On March 20th, 2014, the J-PAS collaboration finialized and posted its white paper. This paper describes in detail the characteristics of the instruments, as well as the science that will be produced with the astrophysical surveys that will be conducted by J-PAS. The paper can be found on the arXiv website.
This paper is the result of the work of a team of scores of scientists and engineers in Europe, Brazil, and the U.S., and took more than two years in the making. Congratulations to all the J-PAS team for this important landmark!
Below is the title and abstract of the white paper.
J-PAS: The Javalambre-Physics of the Accelerated Universe Astrophysical Survey
The Javalambre-Physics of the Accelerated Universe Astrophysical Survey (J-PAS) is a narrow band, very wide field Cosmological Survey to be carried out from the Javalambre Observatory in Spain with a purpose-built, dedicated 2.5m telescope and a 4.7 sq.deg. camera with 1.2Gpix. Starting in late 2015, J-PAS will observe 8500sq.deg. of Northern Sky and measure 0.003(1+z) photo-z for 9×107 LRG and ELG galaxies plus several million QSOs, sampling an effective volume of ∼14 Gpc3 up to z=1.3 and becoming the first radial BAO experiment to reach Stage IV. J-PAS will detect 7×105 galaxy clusters and groups, setting constrains on Dark Energy which rival those obtained from its BAO measurements. Thanks to the superb characteristics of the site (seeing ~0.7 arcsec), J-PAS is expected to obtain a deep, sub-arcsec image of the Northern sky, which combined with its unique photo-z precision will produce one of the most powerful cosmological lensing surveys before the arrival of Euclid. J-PAS unprecedented spectral time domain information will enable a self-contained SN survey that, without the need for external spectroscopic follow-up, will detect, classify and measure σz∼0.5% redshifts for ∼4000 SNeIa and ∼900 core-collapse SNe. The key to the J-PAS potential is its innovative approach: a contiguous system of 54 filters with $145\AA$ width, placed $100\AA$ apart over a multi-degree FoV is a powerful “redshift machine”, with the survey speed of a 4000 multiplexing low resolution spectrograph, but many times cheaper and much faster to build. The J-PAS camera is equivalent to a 4.7 sq.deg. “IFU” and it will produce a time-resolved, 3D image of the Northern Sky with a very wide range of Astrophysical applications in Galaxy Evolution, the nearby Universe and the study of resolved stellar populations.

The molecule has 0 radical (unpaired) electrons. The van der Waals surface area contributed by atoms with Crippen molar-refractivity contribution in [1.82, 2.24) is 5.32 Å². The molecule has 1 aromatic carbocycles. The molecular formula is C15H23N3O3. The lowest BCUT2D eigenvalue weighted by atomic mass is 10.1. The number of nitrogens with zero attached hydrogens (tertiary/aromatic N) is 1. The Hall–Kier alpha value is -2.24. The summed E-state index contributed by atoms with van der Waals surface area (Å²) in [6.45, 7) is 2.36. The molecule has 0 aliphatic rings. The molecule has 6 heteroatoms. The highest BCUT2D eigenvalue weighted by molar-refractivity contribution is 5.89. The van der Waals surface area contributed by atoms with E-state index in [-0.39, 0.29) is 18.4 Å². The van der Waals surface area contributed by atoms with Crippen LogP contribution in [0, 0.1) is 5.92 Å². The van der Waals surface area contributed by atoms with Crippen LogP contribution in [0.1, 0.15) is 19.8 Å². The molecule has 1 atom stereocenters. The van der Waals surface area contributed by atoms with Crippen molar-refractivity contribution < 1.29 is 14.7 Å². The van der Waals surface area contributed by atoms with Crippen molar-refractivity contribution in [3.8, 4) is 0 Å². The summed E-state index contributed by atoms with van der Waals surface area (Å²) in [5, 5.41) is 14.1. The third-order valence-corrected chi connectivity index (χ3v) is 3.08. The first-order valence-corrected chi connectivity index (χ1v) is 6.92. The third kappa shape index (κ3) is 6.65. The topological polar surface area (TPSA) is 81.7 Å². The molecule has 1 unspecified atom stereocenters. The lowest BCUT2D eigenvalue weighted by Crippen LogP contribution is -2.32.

O empenho em analisar o entendimento das metas propostas possibilita uma melhor visão global do impacto na agilidade decisória.